SON Laments Deficiency Of Customs NICIS II Platform
By Kenneth Jukpor
Standards Organization of Nigeria (SON) has decried its inability to make alerts to stop cargoes via the Nigeria Customs Integrated System (NICIS II) leading to cargo interception on the highways and importers’ warehouses.
The Director General/CEO, SON, Mallam Farouk Salim made this revelation at a sensitization workshop organized yesterday by the organization in Apapa, Lagos themed; “Standards Save Lives Grow Economy”
According to the SON boss, the agency was able to easily input alerts on consignments via the former Customs electronic platforms including NICIS I to stop affected goods from leaving the ports, but since the upgrade to NICIS II the organization has been unable to make alerts.
Meanwhile, he warned Nigerian importers against continued import of fake and substandard products into the country, insisting that Nigerians are the problem of Nigeria and that it would take the efforts and resolve of the citizens to address these challenges.
Salim argued that despite the fact that most of the blames for the current state of Nigeria have been placed at the door-step of politicians, many Nigerians in small ways have contributed to the socio-economic and political woes of the country and that it would take collective efforts to rid the country of these woes.
He, however, lamented that in Nigeria, no one is tracking importers of substandard goods; attributing the high rate of insecurity in the country to the importation of substandard goods.
Salim noted that the essence of the sensitization programme with stakeholders is to communicate and share views on how to make businesses more efficient.
Meanwhile, freight forwarders operating at the Lagos ports have called for a reversal of executive order banning the SON from permanently stationed at the ports.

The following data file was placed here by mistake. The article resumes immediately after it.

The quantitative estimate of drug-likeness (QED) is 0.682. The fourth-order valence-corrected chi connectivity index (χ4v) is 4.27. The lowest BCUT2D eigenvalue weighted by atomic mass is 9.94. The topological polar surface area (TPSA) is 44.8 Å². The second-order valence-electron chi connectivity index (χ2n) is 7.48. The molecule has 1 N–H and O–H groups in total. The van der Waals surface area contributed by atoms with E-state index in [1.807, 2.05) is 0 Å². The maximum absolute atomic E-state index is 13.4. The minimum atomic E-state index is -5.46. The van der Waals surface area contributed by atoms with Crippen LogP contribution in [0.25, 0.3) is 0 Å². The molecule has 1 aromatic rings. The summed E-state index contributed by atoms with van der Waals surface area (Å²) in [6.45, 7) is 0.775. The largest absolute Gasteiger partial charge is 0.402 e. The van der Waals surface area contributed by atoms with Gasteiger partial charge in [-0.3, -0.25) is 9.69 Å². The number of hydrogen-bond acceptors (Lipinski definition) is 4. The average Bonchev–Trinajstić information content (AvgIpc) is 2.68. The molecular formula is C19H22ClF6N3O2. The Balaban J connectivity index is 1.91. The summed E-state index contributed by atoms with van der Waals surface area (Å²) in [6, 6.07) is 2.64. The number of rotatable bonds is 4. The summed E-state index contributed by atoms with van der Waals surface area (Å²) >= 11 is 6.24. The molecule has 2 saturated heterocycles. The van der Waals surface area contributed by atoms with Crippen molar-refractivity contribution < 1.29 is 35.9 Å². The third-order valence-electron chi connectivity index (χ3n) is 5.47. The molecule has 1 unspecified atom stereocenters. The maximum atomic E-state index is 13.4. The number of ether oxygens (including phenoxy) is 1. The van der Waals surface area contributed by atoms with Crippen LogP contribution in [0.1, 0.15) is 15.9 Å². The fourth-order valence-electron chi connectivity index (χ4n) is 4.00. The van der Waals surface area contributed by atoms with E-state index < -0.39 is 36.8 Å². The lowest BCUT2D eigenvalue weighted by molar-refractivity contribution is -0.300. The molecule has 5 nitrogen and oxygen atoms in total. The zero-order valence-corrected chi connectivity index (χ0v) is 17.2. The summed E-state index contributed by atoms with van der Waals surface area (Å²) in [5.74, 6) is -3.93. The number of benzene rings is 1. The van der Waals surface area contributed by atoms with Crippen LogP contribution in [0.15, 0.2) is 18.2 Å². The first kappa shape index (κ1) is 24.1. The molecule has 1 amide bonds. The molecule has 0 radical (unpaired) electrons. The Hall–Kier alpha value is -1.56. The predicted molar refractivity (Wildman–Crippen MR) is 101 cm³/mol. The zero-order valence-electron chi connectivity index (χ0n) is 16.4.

The Vice President of the Association of Nigeria Licensed Customs Agents (ANLCA), Dr. Kayode Farinto noted that if the country must win the war against importation of sub-standard goods in the country, there is need to return SON back to the seaports.
Farinto while delivering a topic “Juxtaposing Substandard Imports: SON’s Absence At Seaport” informed that SON vacated the seaports few years ago with the intention of the government to allow the Agency do it’s regulation outside the ports, however, the increase in the imports of sub-standard goods and the effort of some nonconformist has showed that there is need to reverse the executive order.
The ANLCA Vice President noted that if the trend is not arrested urgently by providing solution, then it may affect the economy and dwindle the nation’s income drastically. He stressed that the absence of SON as a regulatory Agency in the ports encourages importation and smuggling of Sub-standard products.
Farinto while urging freight forwarders said If we must achieve ease of doing business, then freight forwarders, Licensed Customs Brokers, should do away with dishonesty in it’s declaration, such as concealment, inaccurate description of imports and exports etc, in order to circumvent the procedures, which he described as an impediments to achieving ease of doing business.
On his part, the President of National Association of Government Approved Freight Forwarders (NAGAFF) Chief Tochukwu Ezisi who was represented by his Chief of Staff, Rev. Emmanuel Agubanze urged SON to engage stakeholders more.
According to him, SON’s engagement with stakeholders is key to improving accountability within the organization as well as external audiences.
He further stressed that stakeholders engagement will ensure proper consideration of varying interests and opinions even as he commended SON for embracing activities that enhance the ease of doing business.